Associate Professor Luis Hoyos in Washington D.C for the American Latino Heritage Forum

President Obama making a few remarks during the forum.


Associate Professor Luis Hoyos and other Latino community leaders and scholars were welcomed by President Barack Obama and Secretary of Interior Ken Salazar on October 12, 2011 in Washington D.C for the White House American Latino Heritage Forum. Invited by the National Park Services (NPS), Professor Hoyos and other historic preservations will participate on an 18-month initiative to help identify sites and buildings that are significant to the Latino Heritage.

Currently, only 3% of sites that are nominated as National Historic Landmarks are minority-related which means that 97% of other visited and interpreted sites do not have minority or diverse content. Fortunately, this is a statistic that Secretary Salazar and the administration are working to fix. In order to better preserve the story of the American Latino community, Secretary Salazar introduced four new Latino-themed National Historic landmarks. These landmarks includes the Trujillo Homestead in Colorado, the Port of Nova Albion and Archeological District in California, the Mission San Jose de los Jemez and Giusewa Pueblo Site in New Mexico, and the Nuestra Senora Reina de la Paz in California.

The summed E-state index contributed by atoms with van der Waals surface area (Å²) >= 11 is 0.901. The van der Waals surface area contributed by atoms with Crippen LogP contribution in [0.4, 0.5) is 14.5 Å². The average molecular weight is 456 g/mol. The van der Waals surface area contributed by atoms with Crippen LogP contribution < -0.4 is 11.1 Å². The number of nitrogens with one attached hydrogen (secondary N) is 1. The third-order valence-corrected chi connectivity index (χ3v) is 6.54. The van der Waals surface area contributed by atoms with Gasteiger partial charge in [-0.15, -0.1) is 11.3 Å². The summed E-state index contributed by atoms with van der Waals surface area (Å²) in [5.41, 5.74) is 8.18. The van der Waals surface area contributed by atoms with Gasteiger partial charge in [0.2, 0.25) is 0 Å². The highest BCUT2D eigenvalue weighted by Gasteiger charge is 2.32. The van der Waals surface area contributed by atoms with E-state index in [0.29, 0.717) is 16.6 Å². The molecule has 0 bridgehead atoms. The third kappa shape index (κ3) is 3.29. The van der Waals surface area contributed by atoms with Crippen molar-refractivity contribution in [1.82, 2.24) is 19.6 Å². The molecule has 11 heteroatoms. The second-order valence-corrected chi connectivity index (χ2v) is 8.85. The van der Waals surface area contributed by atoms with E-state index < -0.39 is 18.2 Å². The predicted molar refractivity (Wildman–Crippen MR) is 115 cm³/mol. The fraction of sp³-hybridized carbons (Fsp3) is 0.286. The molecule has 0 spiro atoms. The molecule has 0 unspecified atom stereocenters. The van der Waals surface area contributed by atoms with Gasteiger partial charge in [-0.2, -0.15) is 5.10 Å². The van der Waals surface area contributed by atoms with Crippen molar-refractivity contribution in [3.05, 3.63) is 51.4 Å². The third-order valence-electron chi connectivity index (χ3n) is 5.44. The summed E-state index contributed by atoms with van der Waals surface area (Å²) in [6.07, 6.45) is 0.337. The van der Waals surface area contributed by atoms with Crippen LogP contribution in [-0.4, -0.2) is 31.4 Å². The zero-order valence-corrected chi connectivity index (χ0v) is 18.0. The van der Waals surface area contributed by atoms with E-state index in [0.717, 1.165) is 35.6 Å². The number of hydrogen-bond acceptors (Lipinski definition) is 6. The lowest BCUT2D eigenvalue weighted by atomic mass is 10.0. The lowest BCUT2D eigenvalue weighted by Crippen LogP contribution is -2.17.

The nominations will be presented to the Landmarks Committee and the National Park System Advisory Board in November and December for approval.

Secretary Salazar praised these landmarks that he hopes will be a “source of pride for current and future generations of Latinos across the country.”

Secretary Salazar unveils four new Latino-themed landmarks.


In keeping with the theme of the one day forum, the release of the Cesar Chavez Special Resource Study was announced. Initiated by the NPS, the study evaluates and identifies the sites that were significant in the life of the labor rights leader. After evaluating more than 100 sites throughout the western United States, five were found to be nationally significant.  These include the Forty Acres National Historic Landmark (Delano, CA), the Filipino Community Hall (Delano, CA), the Santa Rita Center (Phoenix, AZ), and the 1966 march route from Delano to Sacramento.

Over the next few months, Professor Hoyos will meet several times with a panel to work on identifying other American Latino Heritage sites. Cal Poly Pomona students will have the chance to participate in the initiative; the Department of Interior will be hiring students to work on the Cesar Chavez compound to document the site and provide photographs and drawings to the Library of Congress.

For more information, please visit the National Park Service site at







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